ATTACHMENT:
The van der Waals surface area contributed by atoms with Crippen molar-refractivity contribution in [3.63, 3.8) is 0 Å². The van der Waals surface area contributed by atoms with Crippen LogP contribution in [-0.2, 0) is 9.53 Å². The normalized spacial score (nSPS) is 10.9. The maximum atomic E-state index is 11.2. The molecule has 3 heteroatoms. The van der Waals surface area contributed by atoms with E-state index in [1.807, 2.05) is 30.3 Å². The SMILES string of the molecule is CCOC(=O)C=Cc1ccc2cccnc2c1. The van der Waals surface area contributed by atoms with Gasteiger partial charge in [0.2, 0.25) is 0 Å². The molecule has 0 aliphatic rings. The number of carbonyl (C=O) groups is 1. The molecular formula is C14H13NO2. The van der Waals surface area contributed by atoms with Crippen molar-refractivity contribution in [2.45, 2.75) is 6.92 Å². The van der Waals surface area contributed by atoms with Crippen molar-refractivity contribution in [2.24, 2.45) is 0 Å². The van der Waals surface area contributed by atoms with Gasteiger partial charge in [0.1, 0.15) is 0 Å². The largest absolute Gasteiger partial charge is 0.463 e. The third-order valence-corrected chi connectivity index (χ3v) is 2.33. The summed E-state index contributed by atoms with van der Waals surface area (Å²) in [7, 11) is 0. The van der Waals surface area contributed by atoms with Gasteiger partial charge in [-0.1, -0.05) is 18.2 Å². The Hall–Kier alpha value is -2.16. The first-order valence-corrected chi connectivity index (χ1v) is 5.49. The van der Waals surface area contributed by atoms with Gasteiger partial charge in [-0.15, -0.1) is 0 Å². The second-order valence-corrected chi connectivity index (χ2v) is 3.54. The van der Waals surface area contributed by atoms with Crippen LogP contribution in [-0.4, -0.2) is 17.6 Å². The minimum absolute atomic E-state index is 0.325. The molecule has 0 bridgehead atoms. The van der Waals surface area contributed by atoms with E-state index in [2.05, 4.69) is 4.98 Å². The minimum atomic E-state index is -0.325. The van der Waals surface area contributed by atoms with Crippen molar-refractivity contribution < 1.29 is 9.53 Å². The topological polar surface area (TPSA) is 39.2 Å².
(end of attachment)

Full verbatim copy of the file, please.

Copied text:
The van der Waals surface area contributed by atoms with Crippen molar-refractivity contribution in [3.63, 3.8) is 0 Å². The van der Waals surface area contributed by atoms with Crippen LogP contribution in [-0.2, 0) is 9.53 Å². The normalized spacial score (nSPS) is 10.9. The maximum atomic E-state index is 11.2. The molecule has 3 heteroatoms. The van der Waals surface area contributed by atoms with E-state index in [1.807, 2.05) is 30.3 Å². The SMILES string of the molecule is CCOC(=O)C=Cc1ccc2cccnc2c1. The van der Waals surface area contributed by atoms with Gasteiger partial charge in [0.2, 0.25) is 0 Å². The molecule has 0 aliphatic rings. The number of carbonyl (C=O) groups is 1. The molecular formula is C14H13NO2. The van der Waals surface area contributed by atoms with Crippen molar-refractivity contribution in [2.45, 2.75) is 6.92 Å². The van der Waals surface area contributed by atoms with Crippen molar-refractivity contribution in [2.24, 2.45) is 0 Å². The van der Waals surface area contributed by atoms with Gasteiger partial charge in [0.1, 0.15) is 0 Å². The largest absolute Gasteiger partial charge is 0.463 e. The third-order valence-corrected chi connectivity index (χ3v) is 2.33. The summed E-state index contributed by atoms with van der Waals surface area (Å²) in [7, 11) is 0. The van der Waals surface area contributed by atoms with Gasteiger partial charge in [-0.1, -0.05) is 18.2 Å². The Hall–Kier alpha value is -2.16. The first-order valence-corrected chi connectivity index (χ1v) is 5.49. The van der Waals surface area contributed by atoms with Gasteiger partial charge in [-0.15, -0.1) is 0 Å². The second-order valence-corrected chi connectivity index (χ2v) is 3.54. The van der Waals surface area contributed by atoms with Crippen LogP contribution in [-0.4, -0.2) is 17.6 Å². The minimum absolute atomic E-state index is 0.325. The molecule has 0 bridgehead atoms. The van der Waals surface area contributed by atoms with E-state index in [2.05, 4.69) is 4.98 Å². The minimum atomic E-state index is -0.325. The van der Waals surface area contributed by atoms with Crippen molar-refractivity contribution < 1.29 is 9.53 Å². The topological polar surface area (TPSA) is 39.2 Å².